Bulgarians in South America

Bulgarians in South America

Infobox Ethnic group
group=Bulgarians in South America

caption =
poptime=roughly 8,000-90,000
popplace=Argentina, Uruguay, Brazil
langs=Spanish, Portuguese, Bulgarian, Judaeo-Spanish
rels=Roman Catholic, Bulgarian Orthodox
related=Bulgarian people, other White Argentines, White Brazilians, etc.

Bulgarians (Spanish and _pt. búlgaros) have been settling in South America ( _bg. Южна Америка, "Yuzhna Amerika") as economic emigrants since the late 19th century. Their presence has been documented in Uruguay since 1905, in Argentina since 1906 and in Brazil since the early 20th century.

The Bulgarian diaspora in South America is strongest in Argentina, where 40,000 people of Bulgarian descent are thought to live, the diaspora itself assessing its size to be at least 80,000. However, according to official data, only around 3,000 people have declared Bulgarian nationality in Argentina. Bulgarians mainly live in Buenos Aires, Berisso, Mar del Plata, Presidencia Roque Sáenz Peña, Las Breñas and Comodoro Rivadavia. The most significant wave of emigration was in the 1920s, following World War I, when over 20,000 Bulgarians (mostly northern Bulgaria: around Veliko Tarnovo, Lovech, Pleven, Vratsa and Targovishte) settled in Argentina. Some of them formed a compact community in the agricultural Chaco Province, introducing the first tractor to Chaco.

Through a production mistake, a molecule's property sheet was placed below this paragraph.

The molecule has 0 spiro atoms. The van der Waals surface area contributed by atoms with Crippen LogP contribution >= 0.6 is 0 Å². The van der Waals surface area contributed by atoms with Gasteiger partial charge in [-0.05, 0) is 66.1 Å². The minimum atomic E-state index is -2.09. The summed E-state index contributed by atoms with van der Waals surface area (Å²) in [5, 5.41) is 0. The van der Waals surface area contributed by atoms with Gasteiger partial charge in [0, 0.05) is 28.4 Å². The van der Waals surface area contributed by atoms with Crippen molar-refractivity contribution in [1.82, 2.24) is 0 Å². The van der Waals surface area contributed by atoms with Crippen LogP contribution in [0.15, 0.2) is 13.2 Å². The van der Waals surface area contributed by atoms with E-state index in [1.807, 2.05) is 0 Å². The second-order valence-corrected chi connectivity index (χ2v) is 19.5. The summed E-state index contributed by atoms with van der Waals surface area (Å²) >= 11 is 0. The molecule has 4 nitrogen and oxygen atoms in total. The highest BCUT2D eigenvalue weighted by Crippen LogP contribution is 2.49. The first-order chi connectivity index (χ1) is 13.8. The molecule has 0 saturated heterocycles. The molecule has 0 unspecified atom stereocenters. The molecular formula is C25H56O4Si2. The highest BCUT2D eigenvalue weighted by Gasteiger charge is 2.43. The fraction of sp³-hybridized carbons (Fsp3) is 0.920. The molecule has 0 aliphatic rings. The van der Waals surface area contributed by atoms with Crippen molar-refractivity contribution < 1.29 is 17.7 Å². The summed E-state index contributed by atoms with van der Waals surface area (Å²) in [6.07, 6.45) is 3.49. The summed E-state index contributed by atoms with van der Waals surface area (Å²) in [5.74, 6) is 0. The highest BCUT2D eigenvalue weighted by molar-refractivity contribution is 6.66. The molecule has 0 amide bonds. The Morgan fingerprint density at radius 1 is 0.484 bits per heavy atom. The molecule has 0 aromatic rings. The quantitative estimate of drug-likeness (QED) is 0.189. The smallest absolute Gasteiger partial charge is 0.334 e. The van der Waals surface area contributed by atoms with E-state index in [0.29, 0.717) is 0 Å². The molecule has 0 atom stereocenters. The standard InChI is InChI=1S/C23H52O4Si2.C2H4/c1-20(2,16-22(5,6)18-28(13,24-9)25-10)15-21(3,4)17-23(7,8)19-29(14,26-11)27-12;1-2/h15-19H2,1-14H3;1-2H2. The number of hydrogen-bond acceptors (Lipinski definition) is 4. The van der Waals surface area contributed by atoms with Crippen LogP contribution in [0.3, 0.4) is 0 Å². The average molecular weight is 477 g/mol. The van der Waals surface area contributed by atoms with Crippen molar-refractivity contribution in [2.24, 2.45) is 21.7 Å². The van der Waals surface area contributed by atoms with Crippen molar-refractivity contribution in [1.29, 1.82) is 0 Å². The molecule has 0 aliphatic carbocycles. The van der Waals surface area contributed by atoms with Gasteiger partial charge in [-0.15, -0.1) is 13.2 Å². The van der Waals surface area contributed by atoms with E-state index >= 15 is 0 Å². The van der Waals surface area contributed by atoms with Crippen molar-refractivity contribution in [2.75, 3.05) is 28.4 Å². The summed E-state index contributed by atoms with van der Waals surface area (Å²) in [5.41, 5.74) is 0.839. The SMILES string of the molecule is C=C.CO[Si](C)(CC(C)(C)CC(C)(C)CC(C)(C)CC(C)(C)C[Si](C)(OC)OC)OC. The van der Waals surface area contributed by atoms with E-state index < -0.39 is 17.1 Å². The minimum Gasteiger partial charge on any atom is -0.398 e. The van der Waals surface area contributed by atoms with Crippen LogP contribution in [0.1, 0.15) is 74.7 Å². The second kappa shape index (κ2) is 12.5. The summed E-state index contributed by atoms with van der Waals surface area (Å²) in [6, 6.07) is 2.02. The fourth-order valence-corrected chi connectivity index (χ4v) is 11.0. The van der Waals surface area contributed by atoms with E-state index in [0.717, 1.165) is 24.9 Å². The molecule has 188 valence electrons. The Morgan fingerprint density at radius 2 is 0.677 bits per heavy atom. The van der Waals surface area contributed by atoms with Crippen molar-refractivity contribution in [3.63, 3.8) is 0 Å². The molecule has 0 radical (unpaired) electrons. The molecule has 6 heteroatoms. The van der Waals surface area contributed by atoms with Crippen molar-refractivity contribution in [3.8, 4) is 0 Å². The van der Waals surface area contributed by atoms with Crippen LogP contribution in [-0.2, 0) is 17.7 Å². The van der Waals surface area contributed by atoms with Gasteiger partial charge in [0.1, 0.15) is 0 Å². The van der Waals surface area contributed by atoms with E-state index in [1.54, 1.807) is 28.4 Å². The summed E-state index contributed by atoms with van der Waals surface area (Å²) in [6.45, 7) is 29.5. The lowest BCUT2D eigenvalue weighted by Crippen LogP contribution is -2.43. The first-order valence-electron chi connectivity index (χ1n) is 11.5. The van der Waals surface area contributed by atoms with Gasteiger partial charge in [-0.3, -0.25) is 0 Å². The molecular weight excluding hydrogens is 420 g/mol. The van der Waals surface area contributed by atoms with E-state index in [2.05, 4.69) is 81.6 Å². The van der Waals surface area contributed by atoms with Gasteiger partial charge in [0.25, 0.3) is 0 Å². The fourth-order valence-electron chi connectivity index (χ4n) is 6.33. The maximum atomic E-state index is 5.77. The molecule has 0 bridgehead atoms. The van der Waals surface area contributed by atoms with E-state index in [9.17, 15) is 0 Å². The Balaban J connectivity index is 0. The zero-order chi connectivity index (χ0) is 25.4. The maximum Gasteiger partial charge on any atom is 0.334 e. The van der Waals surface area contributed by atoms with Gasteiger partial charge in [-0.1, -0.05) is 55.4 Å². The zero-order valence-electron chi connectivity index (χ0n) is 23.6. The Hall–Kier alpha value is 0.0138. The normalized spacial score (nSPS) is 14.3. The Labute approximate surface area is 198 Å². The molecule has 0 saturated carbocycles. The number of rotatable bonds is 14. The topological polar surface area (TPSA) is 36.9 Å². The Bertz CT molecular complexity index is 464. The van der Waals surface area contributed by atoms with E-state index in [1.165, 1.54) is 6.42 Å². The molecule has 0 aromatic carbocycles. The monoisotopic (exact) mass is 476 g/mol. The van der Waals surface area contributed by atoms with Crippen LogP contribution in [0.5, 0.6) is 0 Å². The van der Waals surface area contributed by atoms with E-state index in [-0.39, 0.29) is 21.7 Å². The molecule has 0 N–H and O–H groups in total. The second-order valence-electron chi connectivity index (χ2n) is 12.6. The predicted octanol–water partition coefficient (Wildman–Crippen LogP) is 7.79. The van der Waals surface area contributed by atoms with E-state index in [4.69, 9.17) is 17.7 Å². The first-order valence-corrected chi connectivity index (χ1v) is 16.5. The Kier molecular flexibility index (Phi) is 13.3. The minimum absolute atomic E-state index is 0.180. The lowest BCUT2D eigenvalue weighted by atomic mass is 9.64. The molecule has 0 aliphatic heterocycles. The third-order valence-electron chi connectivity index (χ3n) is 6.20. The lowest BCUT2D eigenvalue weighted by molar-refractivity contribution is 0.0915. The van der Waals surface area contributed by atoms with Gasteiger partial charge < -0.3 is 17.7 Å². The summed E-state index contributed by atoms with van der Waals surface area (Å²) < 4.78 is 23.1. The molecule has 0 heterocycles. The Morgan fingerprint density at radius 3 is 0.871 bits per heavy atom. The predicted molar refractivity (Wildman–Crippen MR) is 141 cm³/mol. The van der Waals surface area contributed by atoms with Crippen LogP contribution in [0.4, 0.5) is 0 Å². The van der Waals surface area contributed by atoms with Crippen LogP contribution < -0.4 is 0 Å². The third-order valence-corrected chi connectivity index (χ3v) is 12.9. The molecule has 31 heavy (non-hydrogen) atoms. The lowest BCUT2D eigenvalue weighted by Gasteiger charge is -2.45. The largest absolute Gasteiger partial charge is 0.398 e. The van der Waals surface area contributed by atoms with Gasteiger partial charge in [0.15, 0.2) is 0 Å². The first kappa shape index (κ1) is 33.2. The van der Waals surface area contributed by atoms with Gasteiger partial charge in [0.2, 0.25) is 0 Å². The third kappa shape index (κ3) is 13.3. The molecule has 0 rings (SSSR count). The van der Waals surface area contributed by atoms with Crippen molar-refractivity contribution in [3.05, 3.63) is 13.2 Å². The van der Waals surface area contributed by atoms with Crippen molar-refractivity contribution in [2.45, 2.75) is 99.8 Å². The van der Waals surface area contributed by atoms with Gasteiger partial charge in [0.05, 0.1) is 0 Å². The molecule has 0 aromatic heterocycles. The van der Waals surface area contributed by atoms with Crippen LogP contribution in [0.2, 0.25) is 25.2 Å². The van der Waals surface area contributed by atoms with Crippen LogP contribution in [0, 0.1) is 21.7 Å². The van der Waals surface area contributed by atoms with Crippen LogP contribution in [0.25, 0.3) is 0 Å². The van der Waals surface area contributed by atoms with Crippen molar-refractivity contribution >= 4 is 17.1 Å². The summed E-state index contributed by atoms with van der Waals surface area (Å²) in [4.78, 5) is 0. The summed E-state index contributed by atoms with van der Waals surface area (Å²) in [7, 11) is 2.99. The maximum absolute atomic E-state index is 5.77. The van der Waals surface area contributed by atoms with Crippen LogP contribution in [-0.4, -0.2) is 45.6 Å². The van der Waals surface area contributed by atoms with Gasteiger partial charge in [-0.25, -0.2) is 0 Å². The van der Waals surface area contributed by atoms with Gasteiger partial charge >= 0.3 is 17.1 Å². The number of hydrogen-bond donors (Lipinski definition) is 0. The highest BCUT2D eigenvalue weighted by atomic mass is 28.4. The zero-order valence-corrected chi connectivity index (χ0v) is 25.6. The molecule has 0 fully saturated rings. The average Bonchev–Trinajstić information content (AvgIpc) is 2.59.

According to estimates, 1,800-5,000 Bulgarians live in Brazil, chiefly in Rio de Janeiro, São Paulo, Porto Alegre and Belo Horizonte, including many Bessarabian Bulgarians and some Bulgarian Jews and Bulgarian Armenians. A notable Bulgarian diaspora also exists in Uruguay, numbering around 2,000. Most Bulgarians in this country live in Montevideo, with some in Fray Bentos, Punta del Este, Maldonado, Durazno and Rocha. In the late 1920s, there were around 4,000 Bulgarians in Uruguay.

A smaller number of Bulgarians have also settled in Mexico (today around 250-300, mostly in Mexico City), Cuba (today around 200, mostly in Havana), Chile (today around 150, mostly in Santiago), Venezuela (today around 130), Peru, Paraguay, Colombia.

Notable figures

* Miguel and Juan Lazaroff, founders of Uruguayan football club Danubio F.C. (named after the Danube River)
* João Cláudio Todorov, Brazilian psychologist, rector of the University of Brasília
* Teodoro Petkoff (b. 1932), Venezuelan politician
* Dilma Rousseff (b. 1947), Brazilian politician, firts Brazilian female Minister Chief of Staff and possible presidential hopeful in 2010
* Jorge Lazaroff (1950ndash1989), Uruguayan composer
* Myriam Moscona (b. 1955), Mexican journalist, translator and poet
* Fabián Estoyanoff (b. 1982), Uruguayan footballer

ee also

* Bulgarian diaspora
* Immigration to Argentina
* Immigration to Brazil
* Immigration to Uruguay



External links

* [http://www.fab.org.ar/ Fundación Argentino Búlgara] es icon en icon

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